A variety of structures are shown in FIGS. 1 and 7-10 for replenishing the air in the lower chamber, after the initial quantity of air therein has bubbled upward through the water in the upper chamber. A preferred embodiment is shown in FIG. 1.
A tube 30 passes air from the exterior of the vessel to the lower chamber 14. The tube 31 and pump 32 permit water to be pumped from the lower chamber 14 to the upper chamber 13 through the spout 33 by pumping action of the handle. A demand for air is created in the lower chamber 14 as a result of the water being pumped into the upper chamber 13. The air is drawn in through the one-way air valve 34, positioned in the mouth of the tube 30. The one-way air valve 34 is a conventional unit, known in the trade as a duck bill check valve. It is alternatively possible to satisfy the air demand in the lower chamber 14 by positioning the valve 34 in the upper part of the side wall of the lower chamber 14, as shown parenthetically in FIG. 1. Since the valve 34 operates only in one direction, release of air pressure in the lower chamber, caused by water passing from the upper chamber 13 to the lower chamber 14, can take place only back through the same orifice 18, thereby causing a periodic or intermittent air flow through the liquid of the upper chamber, thus providing the aeration effect of this invention. Variation of the orifice size varies the rate and duration of air flow.
In FIG. 8 the vessel 35 has upper and lower chambers 36 and 37 and first vent means 38 similar to corresponding parts of FIG. 1. When lower chamber 37 has become filled with water, the door 39 is lifted, thereby opening port 40, and vessel 35 is tipped until the water in chamber 37 has flowed into chamber 36. While water leaves chamber 37 there must be provision for air to enter this space, and accordingly, there is provided tube 41 having an upper end 42 exposed to the atmosphere and a lower end terminating with a one-way valve 43 which allows air flow only into chamber 37. Any tendency of air or water to flow upward through valve 43 will automatically close the valve. Tube 41 could alternatively extend through a side wall of the lower chamber; also the valve 43 could be installed directly in a side wall. For convenience, and to avoid confusion regarding this and the other embodiments, passageway 38 will be designated first vent means, air tube 41 will be designated second vent means, and port 40 will be third vent means.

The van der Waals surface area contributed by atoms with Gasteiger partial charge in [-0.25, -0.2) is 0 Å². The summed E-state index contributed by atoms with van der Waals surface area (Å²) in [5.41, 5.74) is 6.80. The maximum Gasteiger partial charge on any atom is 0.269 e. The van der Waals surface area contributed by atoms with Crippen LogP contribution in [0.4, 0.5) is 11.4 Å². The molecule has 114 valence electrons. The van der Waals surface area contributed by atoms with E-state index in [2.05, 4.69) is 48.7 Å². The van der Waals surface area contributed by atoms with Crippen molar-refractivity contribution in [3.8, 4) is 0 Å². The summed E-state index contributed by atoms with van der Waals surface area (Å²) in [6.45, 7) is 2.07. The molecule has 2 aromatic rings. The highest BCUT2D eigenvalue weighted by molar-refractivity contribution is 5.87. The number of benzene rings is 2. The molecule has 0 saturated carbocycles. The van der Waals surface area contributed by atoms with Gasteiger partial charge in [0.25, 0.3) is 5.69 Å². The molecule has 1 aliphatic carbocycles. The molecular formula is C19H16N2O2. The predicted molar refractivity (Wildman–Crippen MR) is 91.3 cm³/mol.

FIG. 9 shows another structure with upper and lower chambers 45 and 46 of vessel 47. Duct 48 provides a passage for water to flow from the lower chamber to the upper chamber as the third vent means. In one version element 49 represents a valve, which may be opened, and vessel 47 tipped, as described for FIG. 8 above. Alternatively, element 49 may represent a pump for forcing the water upward into chamber 45. Also shown in FIG. 9 is an external version of a first vent means 50 having orifice 51 opening into the upper chamber.
FIG. 10 shows an apparatus comprising an upper vessel 52 removably situated atop lower vessel 53, with latch means 54 for releasably securing the two vessels together. First vent means 55 is carried by the bottom wall of vessel 52. To replenish the air in vessel 53, the latch 54 is released, the vessels separated, water is poured from vessel 53 into the top of vessel 52, and the aeration cycle is restarted.
A still further embodiment of a second vent means for replenishing air in the lower chamber is shown in FIG. 9. Tube 56 is the body of a pump, having inlet end 57 for drawing water out of the lower chamber, spout 58 for discharging the water into the upper chamber, and actuator or handle 59. While water is being pumped out of the lower chamber, air is allowed to enter via tube 60 having inlet end 62 and discharge end 61. As described in FIG. 1, during the aeration cycle, at least one of ends 61 and 62 must be sealed, so that pressure can build up in the lower chamber.
This may be accomplished by arranging the handle 59 of the pump with a lateral extension 63 which joins with a pluglike member 64 for sealing the end 62 of the tube 60 when the handle 59 is in its rest position. Obviously, many other variations for sealing the tube end can be provided.
The entire chamber or container is preferably constructed of a corrosion-resistant material, such as ABS or other suitable light-weight plastic material. A styrofoam container can also be employed. The vent tubes can be built into the side walls of the container or constructed separately, also of a suitable corrosion-resistant material.
Many other variations of the structures presently shown, described and claimed herein are possible within the scope of this invention for providing automatic aeration of liquid, with the advantages over the prior art as described above.
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|U.S. Classification||261/36.1, 261/113, 210/221.2, 261/121.2, 119/263, 210/167.26, 43/56|